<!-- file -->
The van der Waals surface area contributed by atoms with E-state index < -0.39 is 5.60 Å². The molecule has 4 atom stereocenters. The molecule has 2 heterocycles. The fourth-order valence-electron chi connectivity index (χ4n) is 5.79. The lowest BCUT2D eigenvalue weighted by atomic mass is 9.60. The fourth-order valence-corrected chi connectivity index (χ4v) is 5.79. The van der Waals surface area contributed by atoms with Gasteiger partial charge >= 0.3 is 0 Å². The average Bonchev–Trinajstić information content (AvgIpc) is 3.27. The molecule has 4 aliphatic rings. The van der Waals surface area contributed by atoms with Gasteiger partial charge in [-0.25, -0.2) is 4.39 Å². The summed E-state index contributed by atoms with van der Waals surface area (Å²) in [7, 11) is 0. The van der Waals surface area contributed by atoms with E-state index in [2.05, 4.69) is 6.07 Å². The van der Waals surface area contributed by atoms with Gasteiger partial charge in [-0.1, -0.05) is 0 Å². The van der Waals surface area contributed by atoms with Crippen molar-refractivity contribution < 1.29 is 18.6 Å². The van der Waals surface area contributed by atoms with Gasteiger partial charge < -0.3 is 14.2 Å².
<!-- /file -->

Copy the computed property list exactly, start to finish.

The van der Waals surface area contributed by atoms with E-state index < -0.39 is 5.60 Å². The molecule has 4 atom stereocenters. The molecule has 2 heterocycles. The fourth-order valence-electron chi connectivity index (χ4n) is 5.79. The lowest BCUT2D eigenvalue weighted by atomic mass is 9.60. The fourth-order valence-corrected chi connectivity index (χ4v) is 5.79. The van der Waals surface area contributed by atoms with Gasteiger partial charge >= 0.3 is 0 Å². The average Bonchev–Trinajstić information content (AvgIpc) is 3.27. The molecule has 4 aliphatic rings. The van der Waals surface area contributed by atoms with Gasteiger partial charge in [-0.25, -0.2) is 4.39 Å². The summed E-state index contributed by atoms with van der Waals surface area (Å²) in [7, 11) is 0. The van der Waals surface area contributed by atoms with E-state index in [2.05, 4.69) is 6.07 Å². The van der Waals surface area contributed by atoms with Gasteiger partial charge in [-0.1, -0.05) is 0 Å². The van der Waals surface area contributed by atoms with Crippen molar-refractivity contribution < 1.29 is 18.6 Å². The van der Waals surface area contributed by atoms with Gasteiger partial charge < -0.3 is 14.2 Å².